BILLI BIERLING in MANANG
From Issue #308 (28 July 06 - 03 August 06)
"How much rain did we see in the past two weeks?" I asked my trekking partner, Sam Voolstra, who came walking with me to the Annapurnas during this year's monsoon season.
"I would say about one or two hours at the most," the marketing director of the Last Resort in Kathmandu replied. On this instance the skies suddenly opened and drenched us for the last few hours of our two-week trek which took us from Besi Sahar to Jomsom via Manang.
As both Sam and I are usually busy during the tourist season we decided to visit Nar and Phu in the remote area north of Manang, during the monsoon.
Everybody thought we were mad to go trekking in July, but we were well prepared for the onslaught of leeches and lots of rain. We were armed with salt and special leech oil, and umbrellas, which we eventually gave away as we hardly had any rain and did not see a single leech.
"And the best thing was that we did not see many tourists, no leeches, no people," Sam said.
From Besi Sahar we made our way along the Annapurna Circuit, which is normally teeming with people. According to ACAP (Annapurna Conservation Area Project), 36.224 trekkers visited the region in 2005. The highest-ever figure is 75,000 in 2001/1. On our trek we only came across four tourists. We had the big lodges absolutely to ourselves.
By the time we were in the trans-Himalayan Manang Valley we were basking in sunshine all the time. From the village of Phu (3,761m) we admired snow-covered peaks, like the 6,981m Kanguru towering above us.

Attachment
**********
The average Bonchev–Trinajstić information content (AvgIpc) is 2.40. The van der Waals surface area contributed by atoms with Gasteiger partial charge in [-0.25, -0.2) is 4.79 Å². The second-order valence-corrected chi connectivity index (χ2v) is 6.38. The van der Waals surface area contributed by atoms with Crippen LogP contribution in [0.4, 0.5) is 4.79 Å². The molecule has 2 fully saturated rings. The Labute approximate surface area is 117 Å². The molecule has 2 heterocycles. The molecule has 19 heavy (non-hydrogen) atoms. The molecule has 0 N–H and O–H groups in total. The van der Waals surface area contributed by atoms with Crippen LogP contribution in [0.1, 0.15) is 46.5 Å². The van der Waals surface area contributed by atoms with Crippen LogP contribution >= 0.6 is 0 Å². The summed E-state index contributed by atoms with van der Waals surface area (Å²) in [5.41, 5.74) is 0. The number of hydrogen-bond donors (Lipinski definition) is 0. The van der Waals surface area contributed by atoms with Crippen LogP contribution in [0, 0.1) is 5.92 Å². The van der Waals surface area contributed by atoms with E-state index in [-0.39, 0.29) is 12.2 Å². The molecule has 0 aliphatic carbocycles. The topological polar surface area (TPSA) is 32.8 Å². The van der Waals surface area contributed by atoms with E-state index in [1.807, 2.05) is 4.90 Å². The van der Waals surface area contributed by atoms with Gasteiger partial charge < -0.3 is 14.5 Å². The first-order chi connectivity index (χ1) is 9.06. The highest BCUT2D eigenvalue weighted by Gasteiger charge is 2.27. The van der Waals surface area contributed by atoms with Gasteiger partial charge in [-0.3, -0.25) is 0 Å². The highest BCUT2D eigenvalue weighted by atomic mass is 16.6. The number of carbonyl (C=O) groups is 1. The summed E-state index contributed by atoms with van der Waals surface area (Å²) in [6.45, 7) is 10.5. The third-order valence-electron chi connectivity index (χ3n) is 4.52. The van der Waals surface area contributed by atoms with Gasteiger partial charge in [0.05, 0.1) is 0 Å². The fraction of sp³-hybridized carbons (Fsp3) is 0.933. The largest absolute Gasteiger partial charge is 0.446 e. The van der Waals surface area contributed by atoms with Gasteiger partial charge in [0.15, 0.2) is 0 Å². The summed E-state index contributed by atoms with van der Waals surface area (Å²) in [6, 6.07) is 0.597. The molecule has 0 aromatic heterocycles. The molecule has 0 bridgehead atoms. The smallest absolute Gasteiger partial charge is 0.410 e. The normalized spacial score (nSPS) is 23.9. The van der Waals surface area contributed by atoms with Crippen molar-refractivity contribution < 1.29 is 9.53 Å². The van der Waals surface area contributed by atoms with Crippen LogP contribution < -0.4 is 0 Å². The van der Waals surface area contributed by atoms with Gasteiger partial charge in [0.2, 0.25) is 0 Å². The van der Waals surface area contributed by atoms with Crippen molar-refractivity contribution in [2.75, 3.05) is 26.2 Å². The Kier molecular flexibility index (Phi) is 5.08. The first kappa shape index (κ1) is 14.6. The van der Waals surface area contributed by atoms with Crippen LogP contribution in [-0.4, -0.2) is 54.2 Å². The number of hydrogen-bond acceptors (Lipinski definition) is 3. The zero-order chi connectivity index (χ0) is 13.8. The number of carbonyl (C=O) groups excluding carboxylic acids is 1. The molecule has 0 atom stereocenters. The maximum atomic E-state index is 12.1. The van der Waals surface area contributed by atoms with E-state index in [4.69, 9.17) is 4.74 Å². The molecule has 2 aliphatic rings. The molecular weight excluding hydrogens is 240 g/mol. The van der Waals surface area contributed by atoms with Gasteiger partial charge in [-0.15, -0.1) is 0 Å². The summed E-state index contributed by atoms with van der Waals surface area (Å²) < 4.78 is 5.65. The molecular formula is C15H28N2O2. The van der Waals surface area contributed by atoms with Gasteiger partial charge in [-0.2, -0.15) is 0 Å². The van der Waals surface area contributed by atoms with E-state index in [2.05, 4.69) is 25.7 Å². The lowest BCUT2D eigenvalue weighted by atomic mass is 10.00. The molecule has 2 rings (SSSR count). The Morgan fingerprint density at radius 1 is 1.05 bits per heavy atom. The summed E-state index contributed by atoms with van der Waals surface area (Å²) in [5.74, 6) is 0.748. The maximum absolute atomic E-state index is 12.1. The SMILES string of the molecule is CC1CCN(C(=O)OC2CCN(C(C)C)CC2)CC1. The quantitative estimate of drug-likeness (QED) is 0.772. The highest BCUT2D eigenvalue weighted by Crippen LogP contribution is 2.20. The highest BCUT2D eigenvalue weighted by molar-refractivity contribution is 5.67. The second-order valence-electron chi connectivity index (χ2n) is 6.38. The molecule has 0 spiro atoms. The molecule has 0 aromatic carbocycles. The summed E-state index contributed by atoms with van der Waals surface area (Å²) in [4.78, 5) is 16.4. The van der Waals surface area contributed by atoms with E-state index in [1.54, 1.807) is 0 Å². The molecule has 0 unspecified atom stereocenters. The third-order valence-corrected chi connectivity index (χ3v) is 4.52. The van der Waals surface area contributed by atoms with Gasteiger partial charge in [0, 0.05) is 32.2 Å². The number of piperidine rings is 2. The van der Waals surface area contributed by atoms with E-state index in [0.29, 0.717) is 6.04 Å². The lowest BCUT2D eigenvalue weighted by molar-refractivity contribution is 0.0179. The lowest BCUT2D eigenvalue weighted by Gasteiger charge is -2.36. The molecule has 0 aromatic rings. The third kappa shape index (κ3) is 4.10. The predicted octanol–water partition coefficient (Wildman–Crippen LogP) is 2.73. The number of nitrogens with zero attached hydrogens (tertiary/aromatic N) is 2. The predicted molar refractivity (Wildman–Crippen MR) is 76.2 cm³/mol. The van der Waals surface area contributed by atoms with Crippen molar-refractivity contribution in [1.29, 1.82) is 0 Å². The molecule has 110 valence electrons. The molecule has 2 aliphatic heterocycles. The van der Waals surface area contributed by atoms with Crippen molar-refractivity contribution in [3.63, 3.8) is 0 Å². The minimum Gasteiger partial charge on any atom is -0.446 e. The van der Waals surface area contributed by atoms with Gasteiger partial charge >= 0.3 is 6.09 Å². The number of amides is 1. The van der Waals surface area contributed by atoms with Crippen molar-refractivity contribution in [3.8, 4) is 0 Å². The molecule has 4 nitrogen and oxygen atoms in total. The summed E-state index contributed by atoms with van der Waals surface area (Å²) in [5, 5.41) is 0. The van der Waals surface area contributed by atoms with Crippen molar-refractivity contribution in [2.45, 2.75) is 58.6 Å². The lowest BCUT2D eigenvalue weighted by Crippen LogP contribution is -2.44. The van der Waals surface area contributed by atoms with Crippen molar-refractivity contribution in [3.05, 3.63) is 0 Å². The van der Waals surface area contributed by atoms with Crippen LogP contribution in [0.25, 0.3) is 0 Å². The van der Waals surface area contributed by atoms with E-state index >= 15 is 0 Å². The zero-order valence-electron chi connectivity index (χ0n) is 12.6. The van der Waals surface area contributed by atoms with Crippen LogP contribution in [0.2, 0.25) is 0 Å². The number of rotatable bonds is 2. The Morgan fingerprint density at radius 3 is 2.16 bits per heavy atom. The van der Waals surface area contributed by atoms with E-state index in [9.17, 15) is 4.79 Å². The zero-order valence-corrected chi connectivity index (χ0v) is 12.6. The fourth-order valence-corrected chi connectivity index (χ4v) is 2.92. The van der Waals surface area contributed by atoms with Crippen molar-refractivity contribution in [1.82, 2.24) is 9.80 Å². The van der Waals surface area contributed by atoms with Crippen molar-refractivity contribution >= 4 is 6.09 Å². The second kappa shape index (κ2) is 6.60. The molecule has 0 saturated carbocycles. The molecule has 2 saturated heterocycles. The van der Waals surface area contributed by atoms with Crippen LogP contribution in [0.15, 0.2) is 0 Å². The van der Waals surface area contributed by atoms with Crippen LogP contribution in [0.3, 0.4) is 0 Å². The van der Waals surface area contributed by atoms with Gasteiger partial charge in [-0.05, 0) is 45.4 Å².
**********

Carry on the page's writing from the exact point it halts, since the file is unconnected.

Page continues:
As Phu is relatively new to the tourism business it does not have many facilities. But there are some ambitious young people who want to improve the lives of the villagers inhabiting the 30 houses there. "After finishing my studies in Kathmandu I want to come back here and open a hotel and a restaurant," said 21-year-old Sonam Lama, who grew up in Phu.
After our detour to Nar and Phu we crossed Kang La (5,240m) to rejoin the main trail of the Annapurna Circuit. Manang itself felt like a ghost town, but the views of Annapurna II and Gangapurna to the south were stunning.
After a rest day in Manang we headed towards the Thorong La which, at 5,416m, is the highest trekking pass in the world. Finding a porter for the crossing proved rather difficult as most youngsters were busy playing football.
Even though most people here don't have TV they still knew exactly what was happening in the World Cup. Football fever gripped the whole nation and no matter how high or remote the village, everybody seemed to be kicking a ball.
We eventually managed to find a young man, who happily put down his 70kg load of wood to exchange it for our ridiculously light bag of about 15kg.
"This is better than carrying planks of wood from Manang to Yak Kharka. We are extending our lodge there and the wood needs to be brought up," said Suman, who works as a chef during the season.
Instead of sharing the path with hundreds of other trekkers on Thorong la. we only saw three watch-sellers, who were desperately looking for customers. In Muktinath on the other side we were taken aback by the size of the teahouses and the food available on their menus. Once again we were the only guests to stay in the Bob Marley lodge with its gaudy decoration and huge dining hall.
"During the season this place, which sleeps 65 people, is normally booked up by lunch and sometimes we get up to 100 people for dinner," said Karma C Gurung who runs the Marley lodge and learnt his culinary skills in Sydney.
The only stretch we got rained on was the last bit before Jomsom, but due to the high altitude there were no leech attacks. Once in Jomsom, another deserted town during the monsoon, we did not encounter any problems purchasing a plane ticket. The clouds lifted early the next morning and we got the first flight back to Pokhara- where we landed in a heavy monsoon shower